National Fisherman


FAIRBANKS – Delegates to the Tanana Chiefs Conference convention took aim at declining king salmon stocks Wednesday, passing a resolution that would curtail commercial fisheries and give tribes a greater voice in fisheries management.
 
King salmon runs have declined on the Yukon River in recent years, which has led to limits on subsistence fishing in the state’s largest river. Those cuts have frustrated many village residents, who say commercial fleets should face more limits before subsistence users are affected. 
 
However, the Interior tribal consortium stopped short of backing a widespread civil disobedience campaign regarding the issue. TCC delegates, who are holding their annual convention in Fairbanks this week, deferred action on a resolution to require tribes to pay fines for fishermen who are cited for “protest fishing” during the king run. 
 
Read the full story at Fairbanks Daily News-Miner>>

Inside the Industry

The Downeast Salmon Federation has received a major grant from the U.S. Endowment for Forestry and Communities to ensure and improve the water quality of eastern Maine’s most important rivers, according to the Ellsworth American.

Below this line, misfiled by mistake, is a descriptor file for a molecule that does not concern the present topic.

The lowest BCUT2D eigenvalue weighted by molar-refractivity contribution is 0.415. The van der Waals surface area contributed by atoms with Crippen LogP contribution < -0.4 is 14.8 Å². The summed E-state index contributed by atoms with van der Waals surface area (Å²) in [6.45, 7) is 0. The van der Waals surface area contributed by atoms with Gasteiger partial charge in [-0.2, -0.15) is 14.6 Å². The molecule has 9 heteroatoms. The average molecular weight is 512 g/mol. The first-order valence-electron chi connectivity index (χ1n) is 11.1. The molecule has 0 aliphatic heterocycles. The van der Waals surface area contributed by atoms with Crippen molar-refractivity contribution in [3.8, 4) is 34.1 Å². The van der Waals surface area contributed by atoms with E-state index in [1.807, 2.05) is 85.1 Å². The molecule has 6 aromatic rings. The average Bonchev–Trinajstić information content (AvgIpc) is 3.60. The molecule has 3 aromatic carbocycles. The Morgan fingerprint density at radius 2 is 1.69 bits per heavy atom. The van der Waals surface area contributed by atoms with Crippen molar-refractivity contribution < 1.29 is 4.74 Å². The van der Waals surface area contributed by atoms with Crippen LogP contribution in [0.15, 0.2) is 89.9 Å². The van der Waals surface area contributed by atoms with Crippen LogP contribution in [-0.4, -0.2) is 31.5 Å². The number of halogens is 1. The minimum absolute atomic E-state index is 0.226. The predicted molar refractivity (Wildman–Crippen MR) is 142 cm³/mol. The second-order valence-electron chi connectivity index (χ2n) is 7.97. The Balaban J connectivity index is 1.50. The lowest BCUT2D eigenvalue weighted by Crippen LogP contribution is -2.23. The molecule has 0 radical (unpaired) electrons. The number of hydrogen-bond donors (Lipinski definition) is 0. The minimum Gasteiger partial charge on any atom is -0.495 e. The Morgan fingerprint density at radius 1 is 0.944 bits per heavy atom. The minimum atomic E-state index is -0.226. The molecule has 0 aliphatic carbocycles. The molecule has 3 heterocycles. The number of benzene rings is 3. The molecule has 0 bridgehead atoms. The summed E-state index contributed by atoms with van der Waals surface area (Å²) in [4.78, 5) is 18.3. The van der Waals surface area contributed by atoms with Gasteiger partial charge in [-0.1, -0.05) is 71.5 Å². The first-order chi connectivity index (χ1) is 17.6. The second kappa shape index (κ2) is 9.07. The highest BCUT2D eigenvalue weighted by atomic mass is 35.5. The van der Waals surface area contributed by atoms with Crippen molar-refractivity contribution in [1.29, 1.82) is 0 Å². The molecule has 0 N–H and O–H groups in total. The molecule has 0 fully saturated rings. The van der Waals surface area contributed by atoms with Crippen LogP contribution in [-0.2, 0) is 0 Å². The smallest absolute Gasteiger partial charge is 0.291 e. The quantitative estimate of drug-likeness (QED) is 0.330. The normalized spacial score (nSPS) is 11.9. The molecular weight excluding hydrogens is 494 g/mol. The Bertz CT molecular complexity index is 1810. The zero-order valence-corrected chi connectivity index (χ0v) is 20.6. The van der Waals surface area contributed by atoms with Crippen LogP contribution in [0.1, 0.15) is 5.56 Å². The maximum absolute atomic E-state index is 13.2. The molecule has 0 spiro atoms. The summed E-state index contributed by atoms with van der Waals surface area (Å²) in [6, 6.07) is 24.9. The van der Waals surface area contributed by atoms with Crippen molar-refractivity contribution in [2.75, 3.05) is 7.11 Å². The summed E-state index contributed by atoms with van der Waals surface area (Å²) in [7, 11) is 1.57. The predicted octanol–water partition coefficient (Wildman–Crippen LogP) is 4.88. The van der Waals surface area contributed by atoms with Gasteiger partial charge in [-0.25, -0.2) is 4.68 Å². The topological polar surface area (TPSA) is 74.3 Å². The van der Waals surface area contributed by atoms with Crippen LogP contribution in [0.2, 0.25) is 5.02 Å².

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Louisiana crab fishermen and their catch are feeling the pressure of a downturn in the state economy, and a resulting upturn of people entering the fishery.

“It’s a crazy business right now,” said Pete Gerica, the New Orleans fisherman who now serves as president or the Louisiana Crab Task Force, a legislatively-created board of industry voices that makes recommendations to state government.

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